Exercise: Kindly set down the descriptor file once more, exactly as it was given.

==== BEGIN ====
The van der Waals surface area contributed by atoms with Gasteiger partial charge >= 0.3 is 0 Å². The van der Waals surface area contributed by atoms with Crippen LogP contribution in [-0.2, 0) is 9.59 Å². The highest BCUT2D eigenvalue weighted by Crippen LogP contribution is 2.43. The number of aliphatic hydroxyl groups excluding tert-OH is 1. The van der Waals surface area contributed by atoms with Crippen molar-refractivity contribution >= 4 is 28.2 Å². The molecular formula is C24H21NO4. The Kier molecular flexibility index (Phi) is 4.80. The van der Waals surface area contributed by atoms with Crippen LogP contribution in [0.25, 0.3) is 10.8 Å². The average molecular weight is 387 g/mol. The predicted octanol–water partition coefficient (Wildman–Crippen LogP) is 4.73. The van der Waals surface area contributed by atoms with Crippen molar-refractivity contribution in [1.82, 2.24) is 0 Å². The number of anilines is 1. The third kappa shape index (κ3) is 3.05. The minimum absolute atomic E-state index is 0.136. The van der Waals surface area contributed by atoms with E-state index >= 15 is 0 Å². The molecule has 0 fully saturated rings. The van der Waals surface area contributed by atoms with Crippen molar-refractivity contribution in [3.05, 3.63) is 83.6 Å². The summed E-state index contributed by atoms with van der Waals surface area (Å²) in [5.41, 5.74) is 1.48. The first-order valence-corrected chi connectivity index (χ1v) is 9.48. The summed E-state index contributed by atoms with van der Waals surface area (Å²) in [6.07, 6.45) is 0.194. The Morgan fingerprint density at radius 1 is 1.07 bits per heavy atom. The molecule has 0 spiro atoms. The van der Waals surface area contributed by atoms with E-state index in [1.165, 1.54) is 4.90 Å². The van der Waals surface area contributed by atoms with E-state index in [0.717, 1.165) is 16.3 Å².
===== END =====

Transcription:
The van der Waals surface area contributed by atoms with Gasteiger partial charge >= 0.3 is 0 Å². The van der Waals surface area contributed by atoms with Crippen LogP contribution in [-0.2, 0) is 9.59 Å². The highest BCUT2D eigenvalue weighted by Crippen LogP contribution is 2.43. The number of aliphatic hydroxyl groups excluding tert-OH is 1. The van der Waals surface area contributed by atoms with Crippen molar-refractivity contribution >= 4 is 28.2 Å². The molecular formula is C24H21NO4. The Kier molecular flexibility index (Phi) is 4.80. The van der Waals surface area contributed by atoms with Crippen LogP contribution in [0.25, 0.3) is 10.8 Å². The average molecular weight is 387 g/mol. The predicted octanol–water partition coefficient (Wildman–Crippen LogP) is 4.73. The van der Waals surface area contributed by atoms with Crippen molar-refractivity contribution in [1.82, 2.24) is 0 Å². The number of anilines is 1. The third kappa shape index (κ3) is 3.05. The minimum absolute atomic E-state index is 0.136. The van der Waals surface area contributed by atoms with E-state index >= 15 is 0 Å². The molecule has 0 fully saturated rings. The van der Waals surface area contributed by atoms with Crippen molar-refractivity contribution in [3.05, 3.63) is 83.6 Å². The summed E-state index contributed by atoms with van der Waals surface area (Å²) in [5.41, 5.74) is 1.48. The first-order valence-corrected chi connectivity index (χ1v) is 9.48. The summed E-state index contributed by atoms with van der Waals surface area (Å²) in [6.07, 6.45) is 0.194. The Morgan fingerprint density at radius 1 is 1.07 bits per heavy atom. The molecule has 0 spiro atoms. The van der Waals surface area contributed by atoms with E-state index in [1.165, 1.54) is 4.90 Å². The van der Waals surface area contributed by atoms with E-state index in [0.717, 1.165) is 16.3 Å².